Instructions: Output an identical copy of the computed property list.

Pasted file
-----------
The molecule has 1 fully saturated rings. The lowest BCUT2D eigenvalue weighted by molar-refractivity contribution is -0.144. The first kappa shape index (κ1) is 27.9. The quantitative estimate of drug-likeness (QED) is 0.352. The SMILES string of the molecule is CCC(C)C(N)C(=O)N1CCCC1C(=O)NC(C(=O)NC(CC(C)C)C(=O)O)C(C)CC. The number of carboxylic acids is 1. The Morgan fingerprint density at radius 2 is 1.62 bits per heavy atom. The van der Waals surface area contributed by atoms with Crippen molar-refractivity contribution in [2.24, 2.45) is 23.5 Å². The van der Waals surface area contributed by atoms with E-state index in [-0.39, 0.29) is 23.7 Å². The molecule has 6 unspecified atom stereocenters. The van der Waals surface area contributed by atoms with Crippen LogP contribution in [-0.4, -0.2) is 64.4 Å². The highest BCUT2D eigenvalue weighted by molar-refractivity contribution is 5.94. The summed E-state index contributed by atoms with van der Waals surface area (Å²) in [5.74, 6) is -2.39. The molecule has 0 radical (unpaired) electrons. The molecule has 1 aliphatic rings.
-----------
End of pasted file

The molecule has 1 fully saturated rings. The lowest BCUT2D eigenvalue weighted by molar-refractivity contribution is -0.144. The first kappa shape index (κ1) is 27.9. The quantitative estimate of drug-likeness (QED) is 0.352. The SMILES string of the molecule is CCC(C)C(N)C(=O)N1CCCC1C(=O)NC(C(=O)NC(CC(C)C)C(=O)O)C(C)CC. The number of carboxylic acids is 1. The Morgan fingerprint density at radius 2 is 1.62 bits per heavy atom. The van der Waals surface area contributed by atoms with Crippen molar-refractivity contribution in [2.24, 2.45) is 23.5 Å². The van der Waals surface area contributed by atoms with E-state index in [-0.39, 0.29) is 23.7 Å². The molecule has 6 unspecified atom stereocenters. The van der Waals surface area contributed by atoms with Crippen LogP contribution in [-0.4, -0.2) is 64.4 Å². The highest BCUT2D eigenvalue weighted by molar-refractivity contribution is 5.94. The summed E-state index contributed by atoms with van der Waals surface area (Å²) in [5.74, 6) is -2.39. The molecule has 0 radical (unpaired) electrons. The molecule has 1 aliphatic rings.